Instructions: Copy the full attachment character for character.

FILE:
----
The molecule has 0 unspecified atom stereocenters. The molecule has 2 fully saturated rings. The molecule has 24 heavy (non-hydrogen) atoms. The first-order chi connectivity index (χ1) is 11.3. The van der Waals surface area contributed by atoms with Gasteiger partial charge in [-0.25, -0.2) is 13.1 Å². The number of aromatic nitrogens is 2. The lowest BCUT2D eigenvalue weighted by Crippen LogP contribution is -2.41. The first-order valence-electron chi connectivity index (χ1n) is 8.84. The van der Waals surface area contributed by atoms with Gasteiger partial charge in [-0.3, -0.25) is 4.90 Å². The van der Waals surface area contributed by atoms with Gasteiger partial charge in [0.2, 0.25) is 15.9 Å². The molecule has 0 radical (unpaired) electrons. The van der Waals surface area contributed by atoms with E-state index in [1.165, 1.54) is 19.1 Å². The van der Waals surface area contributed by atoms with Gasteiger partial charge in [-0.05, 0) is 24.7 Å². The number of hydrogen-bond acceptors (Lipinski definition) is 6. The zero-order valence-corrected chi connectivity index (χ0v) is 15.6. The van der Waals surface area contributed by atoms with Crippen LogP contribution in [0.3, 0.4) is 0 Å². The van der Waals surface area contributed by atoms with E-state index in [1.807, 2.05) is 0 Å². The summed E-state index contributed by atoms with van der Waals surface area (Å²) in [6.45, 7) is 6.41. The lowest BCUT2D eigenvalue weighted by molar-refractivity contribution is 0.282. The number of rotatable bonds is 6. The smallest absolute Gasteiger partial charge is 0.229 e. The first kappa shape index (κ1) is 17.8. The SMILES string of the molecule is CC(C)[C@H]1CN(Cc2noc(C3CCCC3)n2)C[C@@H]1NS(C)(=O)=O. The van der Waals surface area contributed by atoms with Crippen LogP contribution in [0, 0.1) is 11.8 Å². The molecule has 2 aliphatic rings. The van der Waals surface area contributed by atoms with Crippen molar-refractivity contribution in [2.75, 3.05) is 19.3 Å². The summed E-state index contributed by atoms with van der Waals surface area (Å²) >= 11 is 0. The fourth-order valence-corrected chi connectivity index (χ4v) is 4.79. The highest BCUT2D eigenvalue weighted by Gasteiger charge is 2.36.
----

The molecule has 0 unspecified atom stereocenters. The molecule has 2 fully saturated rings. The molecule has 24 heavy (non-hydrogen) atoms. The first-order chi connectivity index (χ1) is 11.3. The van der Waals surface area contributed by atoms with Gasteiger partial charge in [-0.25, -0.2) is 13.1 Å². The number of aromatic nitrogens is 2. The lowest BCUT2D eigenvalue weighted by Crippen LogP contribution is -2.41. The first-order valence-electron chi connectivity index (χ1n) is 8.84. The van der Waals surface area contributed by atoms with Gasteiger partial charge in [-0.3, -0.25) is 4.90 Å². The van der Waals surface area contributed by atoms with Gasteiger partial charge in [0.2, 0.25) is 15.9 Å². The molecule has 0 radical (unpaired) electrons. The van der Waals surface area contributed by atoms with E-state index in [1.165, 1.54) is 19.1 Å². The van der Waals surface area contributed by atoms with Gasteiger partial charge in [-0.05, 0) is 24.7 Å². The number of hydrogen-bond acceptors (Lipinski definition) is 6. The zero-order valence-corrected chi connectivity index (χ0v) is 15.6. The van der Waals surface area contributed by atoms with Crippen LogP contribution in [0.3, 0.4) is 0 Å². The van der Waals surface area contributed by atoms with E-state index in [1.807, 2.05) is 0 Å². The summed E-state index contributed by atoms with van der Waals surface area (Å²) in [6.45, 7) is 6.41. The lowest BCUT2D eigenvalue weighted by molar-refractivity contribution is 0.282. The number of rotatable bonds is 6. The smallest absolute Gasteiger partial charge is 0.229 e. The first kappa shape index (κ1) is 17.8. The SMILES string of the molecule is CC(C)[C@H]1CN(Cc2noc(C3CCCC3)n2)C[C@@H]1NS(C)(=O)=O. The van der Waals surface area contributed by atoms with Crippen LogP contribution in [0, 0.1) is 11.8 Å². The molecule has 2 aliphatic rings. The van der Waals surface area contributed by atoms with Crippen molar-refractivity contribution in [2.75, 3.05) is 19.3 Å². The summed E-state index contributed by atoms with van der Waals surface area (Å²) >= 11 is 0. The fourth-order valence-corrected chi connectivity index (χ4v) is 4.79. The highest BCUT2D eigenvalue weighted by Gasteiger charge is 2.36.